Acute low-tone sensorineural hearing loss vs. Meniere’s disease : their similarities and differences From the point of view of Meniere’s disease
Takeda, Noriaki University of Tokushima Tokushima University Educator and Researcher Directory KAKEN Search Researchers
acute low-tone sensorineural hearing loss
idiopathic sudden sensorineural hearing loss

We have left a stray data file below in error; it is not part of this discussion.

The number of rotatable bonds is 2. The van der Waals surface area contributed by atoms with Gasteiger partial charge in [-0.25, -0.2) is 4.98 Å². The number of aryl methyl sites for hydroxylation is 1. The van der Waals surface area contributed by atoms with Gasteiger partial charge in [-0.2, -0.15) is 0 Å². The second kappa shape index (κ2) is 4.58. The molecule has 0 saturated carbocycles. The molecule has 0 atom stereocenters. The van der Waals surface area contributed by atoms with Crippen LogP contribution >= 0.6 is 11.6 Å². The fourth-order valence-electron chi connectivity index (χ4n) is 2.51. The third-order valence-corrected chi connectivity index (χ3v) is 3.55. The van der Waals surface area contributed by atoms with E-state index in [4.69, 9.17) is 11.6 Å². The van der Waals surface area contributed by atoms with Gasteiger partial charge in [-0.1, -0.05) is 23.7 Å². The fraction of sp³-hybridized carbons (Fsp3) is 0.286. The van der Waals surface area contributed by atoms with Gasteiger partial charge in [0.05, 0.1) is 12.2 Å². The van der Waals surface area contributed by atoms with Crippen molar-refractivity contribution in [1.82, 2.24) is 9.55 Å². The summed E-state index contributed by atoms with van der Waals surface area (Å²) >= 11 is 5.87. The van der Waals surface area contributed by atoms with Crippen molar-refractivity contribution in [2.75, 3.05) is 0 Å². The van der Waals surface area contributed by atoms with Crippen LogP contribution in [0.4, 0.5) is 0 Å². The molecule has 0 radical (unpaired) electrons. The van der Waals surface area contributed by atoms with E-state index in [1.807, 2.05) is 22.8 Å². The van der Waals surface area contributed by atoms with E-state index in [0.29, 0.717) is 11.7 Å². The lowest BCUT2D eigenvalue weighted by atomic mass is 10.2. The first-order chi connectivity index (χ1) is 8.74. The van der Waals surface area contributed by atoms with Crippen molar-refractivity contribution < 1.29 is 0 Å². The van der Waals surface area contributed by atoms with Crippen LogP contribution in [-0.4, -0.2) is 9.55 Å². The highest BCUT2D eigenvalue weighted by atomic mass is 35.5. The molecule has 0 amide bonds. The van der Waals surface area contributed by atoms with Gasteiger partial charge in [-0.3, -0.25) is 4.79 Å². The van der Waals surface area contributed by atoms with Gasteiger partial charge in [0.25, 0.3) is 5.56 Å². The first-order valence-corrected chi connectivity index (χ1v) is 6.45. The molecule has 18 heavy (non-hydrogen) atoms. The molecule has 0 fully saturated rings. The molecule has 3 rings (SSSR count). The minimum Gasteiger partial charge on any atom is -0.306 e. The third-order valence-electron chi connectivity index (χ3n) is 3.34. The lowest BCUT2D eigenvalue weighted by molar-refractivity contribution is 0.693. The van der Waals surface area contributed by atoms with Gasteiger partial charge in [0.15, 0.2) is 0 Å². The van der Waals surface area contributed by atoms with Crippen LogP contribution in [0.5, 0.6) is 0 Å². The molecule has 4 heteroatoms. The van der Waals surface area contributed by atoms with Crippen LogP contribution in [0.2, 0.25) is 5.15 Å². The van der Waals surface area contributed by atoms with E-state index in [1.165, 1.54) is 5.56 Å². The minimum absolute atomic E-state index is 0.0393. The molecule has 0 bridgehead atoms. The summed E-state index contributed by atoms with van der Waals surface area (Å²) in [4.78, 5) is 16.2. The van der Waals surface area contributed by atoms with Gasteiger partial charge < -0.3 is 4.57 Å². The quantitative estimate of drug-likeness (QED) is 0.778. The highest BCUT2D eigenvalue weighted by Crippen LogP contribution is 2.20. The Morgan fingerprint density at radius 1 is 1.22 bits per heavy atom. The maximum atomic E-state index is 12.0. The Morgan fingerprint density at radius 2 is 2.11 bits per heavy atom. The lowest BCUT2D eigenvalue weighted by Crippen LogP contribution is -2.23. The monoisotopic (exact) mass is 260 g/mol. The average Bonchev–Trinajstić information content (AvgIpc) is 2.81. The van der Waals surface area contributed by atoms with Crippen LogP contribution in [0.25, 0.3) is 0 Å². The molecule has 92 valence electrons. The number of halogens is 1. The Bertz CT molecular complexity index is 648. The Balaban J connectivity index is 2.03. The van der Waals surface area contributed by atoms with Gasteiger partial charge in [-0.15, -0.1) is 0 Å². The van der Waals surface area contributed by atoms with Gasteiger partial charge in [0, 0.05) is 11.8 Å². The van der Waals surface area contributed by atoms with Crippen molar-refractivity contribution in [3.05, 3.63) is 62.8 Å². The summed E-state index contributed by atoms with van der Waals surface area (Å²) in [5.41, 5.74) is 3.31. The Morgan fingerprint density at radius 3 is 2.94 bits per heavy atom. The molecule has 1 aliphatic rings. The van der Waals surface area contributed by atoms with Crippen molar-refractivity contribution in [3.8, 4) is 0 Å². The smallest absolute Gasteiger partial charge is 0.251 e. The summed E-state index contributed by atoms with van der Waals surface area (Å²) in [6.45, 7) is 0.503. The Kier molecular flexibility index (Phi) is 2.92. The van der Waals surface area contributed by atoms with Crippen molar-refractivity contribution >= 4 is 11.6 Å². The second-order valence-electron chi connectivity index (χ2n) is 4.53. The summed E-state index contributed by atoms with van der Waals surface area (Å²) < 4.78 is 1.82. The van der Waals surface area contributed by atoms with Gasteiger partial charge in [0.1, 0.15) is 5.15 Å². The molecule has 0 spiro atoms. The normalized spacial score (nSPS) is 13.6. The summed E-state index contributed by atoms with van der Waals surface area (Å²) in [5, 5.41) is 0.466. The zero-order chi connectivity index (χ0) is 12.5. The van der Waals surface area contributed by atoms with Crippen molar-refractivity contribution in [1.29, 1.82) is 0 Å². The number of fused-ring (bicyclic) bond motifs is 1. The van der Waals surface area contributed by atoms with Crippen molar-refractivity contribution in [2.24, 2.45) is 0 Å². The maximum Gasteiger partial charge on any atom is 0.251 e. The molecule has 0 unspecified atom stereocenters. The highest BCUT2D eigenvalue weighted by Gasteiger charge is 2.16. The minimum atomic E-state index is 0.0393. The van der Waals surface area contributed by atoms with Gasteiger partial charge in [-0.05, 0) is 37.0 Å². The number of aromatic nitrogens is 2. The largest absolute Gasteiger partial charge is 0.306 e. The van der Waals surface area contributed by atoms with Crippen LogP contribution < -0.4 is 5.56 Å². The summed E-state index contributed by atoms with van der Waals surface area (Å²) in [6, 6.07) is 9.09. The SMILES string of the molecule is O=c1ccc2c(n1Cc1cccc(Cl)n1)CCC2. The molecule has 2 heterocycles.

Meniere’s disease is diagnosed by the clinical triad of episodic vertigo, fluctuating hearing loss and tinnitus. Meniere’s disease sometimes develops initially as acute low-tone sensorineural hearing loss, which is characterized by hearing loss limited to low-tone frequencies, in the absence of vertigo. Acute low-tone sensorineural hearing loss, with its favorable prognosis, is a distinct clinical entity from idiopathic sudden sensorineural hearing loss. However, it frequently relapses, with fluctuating hearing loss, in the absence of vertigo. Finally, Meniere’s disease is diagnosed when these patients with acute low-tone sensorineural hearing loss develop episodic vertigo. According to epidemiological studies, about 10% of patients with acute low-tone sensorineural hearing loss suffer from Meniere’s disease. It is assumed that endolymphatic hydrops is the common pathophysiology of both Meniere’s disease and acute low-tone sensorineural hearing loss. In this review, the similarities and differences between acute low-tone sensorineural hearing loss and Meniere’s disease are discussed.
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